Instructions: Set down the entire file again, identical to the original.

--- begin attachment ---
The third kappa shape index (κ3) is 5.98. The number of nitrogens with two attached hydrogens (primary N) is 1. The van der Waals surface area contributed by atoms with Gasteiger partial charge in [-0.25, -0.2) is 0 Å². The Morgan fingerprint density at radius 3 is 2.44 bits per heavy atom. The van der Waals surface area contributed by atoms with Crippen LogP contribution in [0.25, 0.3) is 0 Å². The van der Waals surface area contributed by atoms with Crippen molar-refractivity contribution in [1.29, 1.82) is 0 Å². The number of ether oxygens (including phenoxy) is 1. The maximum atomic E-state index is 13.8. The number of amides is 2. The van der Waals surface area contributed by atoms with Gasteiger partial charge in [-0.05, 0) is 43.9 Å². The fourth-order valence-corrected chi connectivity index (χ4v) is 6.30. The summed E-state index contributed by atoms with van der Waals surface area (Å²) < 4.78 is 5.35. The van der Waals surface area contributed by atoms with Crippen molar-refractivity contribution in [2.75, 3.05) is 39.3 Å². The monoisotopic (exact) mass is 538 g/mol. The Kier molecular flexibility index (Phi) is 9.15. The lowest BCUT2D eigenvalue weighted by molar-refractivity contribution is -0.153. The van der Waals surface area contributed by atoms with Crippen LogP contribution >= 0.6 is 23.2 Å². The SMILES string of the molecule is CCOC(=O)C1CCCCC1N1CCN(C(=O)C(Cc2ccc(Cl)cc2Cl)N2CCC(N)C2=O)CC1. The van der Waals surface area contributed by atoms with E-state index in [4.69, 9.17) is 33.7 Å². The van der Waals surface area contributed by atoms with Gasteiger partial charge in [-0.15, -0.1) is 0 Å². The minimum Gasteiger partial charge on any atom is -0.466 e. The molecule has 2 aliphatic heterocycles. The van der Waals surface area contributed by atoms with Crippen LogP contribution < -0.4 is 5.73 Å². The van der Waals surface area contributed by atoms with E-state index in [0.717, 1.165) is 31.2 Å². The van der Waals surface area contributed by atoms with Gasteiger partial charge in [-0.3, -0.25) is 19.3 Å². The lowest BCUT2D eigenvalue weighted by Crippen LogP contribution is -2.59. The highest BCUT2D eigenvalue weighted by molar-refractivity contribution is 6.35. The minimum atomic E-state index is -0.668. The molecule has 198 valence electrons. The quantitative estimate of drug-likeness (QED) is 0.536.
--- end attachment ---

The third kappa shape index (κ3) is 5.98. The number of nitrogens with two attached hydrogens (primary N) is 1. The van der Waals surface area contributed by atoms with Gasteiger partial charge in [-0.25, -0.2) is 0 Å². The Morgan fingerprint density at radius 3 is 2.44 bits per heavy atom. The van der Waals surface area contributed by atoms with Crippen LogP contribution in [0.25, 0.3) is 0 Å². The van der Waals surface area contributed by atoms with Crippen molar-refractivity contribution in [1.29, 1.82) is 0 Å². The number of ether oxygens (including phenoxy) is 1. The maximum atomic E-state index is 13.8. The number of amides is 2. The van der Waals surface area contributed by atoms with Gasteiger partial charge in [-0.05, 0) is 43.9 Å². The fourth-order valence-corrected chi connectivity index (χ4v) is 6.30. The summed E-state index contributed by atoms with van der Waals surface area (Å²) < 4.78 is 5.35. The van der Waals surface area contributed by atoms with Crippen molar-refractivity contribution in [2.75, 3.05) is 39.3 Å². The monoisotopic (exact) mass is 538 g/mol. The Kier molecular flexibility index (Phi) is 9.15. The lowest BCUT2D eigenvalue weighted by molar-refractivity contribution is -0.153. The van der Waals surface area contributed by atoms with Crippen LogP contribution >= 0.6 is 23.2 Å². The SMILES string of the molecule is CCOC(=O)C1CCCCC1N1CCN(C(=O)C(Cc2ccc(Cl)cc2Cl)N2CCC(N)C2=O)CC1. The van der Waals surface area contributed by atoms with E-state index in [4.69, 9.17) is 33.7 Å². The van der Waals surface area contributed by atoms with Gasteiger partial charge in [-0.15, -0.1) is 0 Å². The minimum Gasteiger partial charge on any atom is -0.466 e. The molecule has 2 aliphatic heterocycles. The van der Waals surface area contributed by atoms with Crippen LogP contribution < -0.4 is 5.73 Å². The van der Waals surface area contributed by atoms with E-state index in [0.717, 1.165) is 31.2 Å². The van der Waals surface area contributed by atoms with Gasteiger partial charge in [-0.3, -0.25) is 19.3 Å². The lowest BCUT2D eigenvalue weighted by Crippen LogP contribution is -2.59. The highest BCUT2D eigenvalue weighted by molar-refractivity contribution is 6.35. The minimum atomic E-state index is -0.668. The molecule has 198 valence electrons. The quantitative estimate of drug-likeness (QED) is 0.536.